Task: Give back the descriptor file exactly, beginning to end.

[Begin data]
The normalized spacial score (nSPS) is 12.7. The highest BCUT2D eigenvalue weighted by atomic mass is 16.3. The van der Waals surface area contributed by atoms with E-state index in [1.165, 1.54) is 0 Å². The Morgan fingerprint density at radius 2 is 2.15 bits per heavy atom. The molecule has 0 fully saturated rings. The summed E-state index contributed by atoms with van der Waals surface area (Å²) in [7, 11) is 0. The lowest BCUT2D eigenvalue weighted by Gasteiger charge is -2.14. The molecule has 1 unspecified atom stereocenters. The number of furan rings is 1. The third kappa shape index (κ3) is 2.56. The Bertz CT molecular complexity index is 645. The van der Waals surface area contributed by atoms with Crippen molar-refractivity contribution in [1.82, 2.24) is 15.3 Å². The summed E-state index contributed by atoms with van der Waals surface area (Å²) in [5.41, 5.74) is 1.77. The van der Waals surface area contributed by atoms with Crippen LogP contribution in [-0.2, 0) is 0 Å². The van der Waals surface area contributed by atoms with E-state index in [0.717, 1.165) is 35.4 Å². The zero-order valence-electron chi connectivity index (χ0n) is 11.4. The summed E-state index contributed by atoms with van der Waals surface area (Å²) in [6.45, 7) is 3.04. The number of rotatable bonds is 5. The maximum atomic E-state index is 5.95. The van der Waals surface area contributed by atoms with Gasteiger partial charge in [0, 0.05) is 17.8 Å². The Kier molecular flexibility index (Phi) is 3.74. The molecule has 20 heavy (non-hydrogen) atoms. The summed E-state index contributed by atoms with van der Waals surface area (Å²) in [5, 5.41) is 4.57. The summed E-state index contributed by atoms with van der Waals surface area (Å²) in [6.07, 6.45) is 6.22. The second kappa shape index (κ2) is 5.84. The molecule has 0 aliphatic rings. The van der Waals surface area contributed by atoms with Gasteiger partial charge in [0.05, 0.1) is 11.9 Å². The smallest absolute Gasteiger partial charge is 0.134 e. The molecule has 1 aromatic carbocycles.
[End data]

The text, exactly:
The normalized spacial score (nSPS) is 12.7. The highest BCUT2D eigenvalue weighted by atomic mass is 16.3. The van der Waals surface area contributed by atoms with E-state index in [1.165, 1.54) is 0 Å². The Morgan fingerprint density at radius 2 is 2.15 bits per heavy atom. The molecule has 0 fully saturated rings. The summed E-state index contributed by atoms with van der Waals surface area (Å²) in [7, 11) is 0. The lowest BCUT2D eigenvalue weighted by Gasteiger charge is -2.14. The molecule has 1 unspecified atom stereocenters. The number of furan rings is 1. The third kappa shape index (κ3) is 2.56. The Bertz CT molecular complexity index is 645. The van der Waals surface area contributed by atoms with Crippen molar-refractivity contribution in [1.82, 2.24) is 15.3 Å². The summed E-state index contributed by atoms with van der Waals surface area (Å²) in [5.41, 5.74) is 1.77. The van der Waals surface area contributed by atoms with Crippen LogP contribution in [-0.2, 0) is 0 Å². The van der Waals surface area contributed by atoms with E-state index in [0.717, 1.165) is 35.4 Å². The zero-order valence-electron chi connectivity index (χ0n) is 11.4. The summed E-state index contributed by atoms with van der Waals surface area (Å²) in [6.45, 7) is 3.04. The number of rotatable bonds is 5. The maximum atomic E-state index is 5.95. The van der Waals surface area contributed by atoms with Gasteiger partial charge in [0, 0.05) is 17.8 Å². The Kier molecular flexibility index (Phi) is 3.74. The molecule has 20 heavy (non-hydrogen) atoms. The summed E-state index contributed by atoms with van der Waals surface area (Å²) in [5, 5.41) is 4.57. The summed E-state index contributed by atoms with van der Waals surface area (Å²) in [6.07, 6.45) is 6.22. The second kappa shape index (κ2) is 5.84. The molecule has 0 aliphatic rings. The van der Waals surface area contributed by atoms with Gasteiger partial charge in [0.05, 0.1) is 11.9 Å². The smallest absolute Gasteiger partial charge is 0.134 e. The molecule has 1 aromatic carbocycles.